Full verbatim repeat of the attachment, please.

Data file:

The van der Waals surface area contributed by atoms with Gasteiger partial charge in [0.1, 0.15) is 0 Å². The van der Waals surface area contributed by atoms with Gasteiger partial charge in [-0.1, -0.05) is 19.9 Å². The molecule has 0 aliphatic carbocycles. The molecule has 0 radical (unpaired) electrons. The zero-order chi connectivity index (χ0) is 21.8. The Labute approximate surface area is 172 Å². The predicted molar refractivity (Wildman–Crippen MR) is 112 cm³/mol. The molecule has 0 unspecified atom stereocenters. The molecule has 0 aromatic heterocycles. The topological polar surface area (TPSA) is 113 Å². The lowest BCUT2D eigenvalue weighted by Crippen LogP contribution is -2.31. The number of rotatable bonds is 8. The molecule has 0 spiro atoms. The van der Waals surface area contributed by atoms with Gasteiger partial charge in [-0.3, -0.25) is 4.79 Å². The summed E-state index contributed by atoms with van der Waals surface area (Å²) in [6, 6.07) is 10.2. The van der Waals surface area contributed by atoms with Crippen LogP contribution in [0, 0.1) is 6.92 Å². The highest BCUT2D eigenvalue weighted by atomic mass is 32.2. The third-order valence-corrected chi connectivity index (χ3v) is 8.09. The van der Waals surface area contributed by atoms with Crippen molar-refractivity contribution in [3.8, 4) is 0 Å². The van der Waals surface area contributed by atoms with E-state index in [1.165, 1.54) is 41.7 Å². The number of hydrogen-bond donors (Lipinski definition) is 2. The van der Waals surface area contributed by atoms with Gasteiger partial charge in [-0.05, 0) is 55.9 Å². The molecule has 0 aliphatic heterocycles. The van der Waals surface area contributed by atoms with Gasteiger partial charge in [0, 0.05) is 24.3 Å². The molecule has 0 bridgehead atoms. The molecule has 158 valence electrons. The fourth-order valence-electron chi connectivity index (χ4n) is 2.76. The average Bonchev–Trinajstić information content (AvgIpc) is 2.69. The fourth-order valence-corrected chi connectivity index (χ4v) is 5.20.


The van der Waals surface area contributed by atoms with Gasteiger partial charge in [0.1, 0.15) is 0 Å². The van der Waals surface area contributed by atoms with Gasteiger partial charge in [-0.1, -0.05) is 19.9 Å². The molecule has 0 aliphatic carbocycles. The molecule has 0 radical (unpaired) electrons. The zero-order chi connectivity index (χ0) is 21.8. The Labute approximate surface area is 172 Å². The predicted molar refractivity (Wildman–Crippen MR) is 112 cm³/mol. The molecule has 0 unspecified atom stereocenters. The molecule has 0 aromatic heterocycles. The topological polar surface area (TPSA) is 113 Å². The lowest BCUT2D eigenvalue weighted by Crippen LogP contribution is -2.31. The number of rotatable bonds is 8. The molecule has 0 spiro atoms. The van der Waals surface area contributed by atoms with Gasteiger partial charge in [-0.3, -0.25) is 4.79 Å². The summed E-state index contributed by atoms with van der Waals surface area (Å²) in [6, 6.07) is 10.2. The van der Waals surface area contributed by atoms with Crippen LogP contribution in [0, 0.1) is 6.92 Å². The highest BCUT2D eigenvalue weighted by atomic mass is 32.2. The third-order valence-corrected chi connectivity index (χ3v) is 8.09. The van der Waals surface area contributed by atoms with Crippen molar-refractivity contribution in [3.8, 4) is 0 Å². The van der Waals surface area contributed by atoms with E-state index in [1.165, 1.54) is 41.7 Å². The number of hydrogen-bond donors (Lipinski definition) is 2. The van der Waals surface area contributed by atoms with Gasteiger partial charge in [-0.05, 0) is 55.9 Å². The molecule has 0 aliphatic heterocycles. The van der Waals surface area contributed by atoms with Gasteiger partial charge in [0, 0.05) is 24.3 Å². The molecule has 0 bridgehead atoms. The molecule has 158 valence electrons. The fourth-order valence-electron chi connectivity index (χ4n) is 2.76. The average Bonchev–Trinajstić information content (AvgIpc) is 2.69. The fourth-order valence-corrected chi connectivity index (χ4v) is 5.20.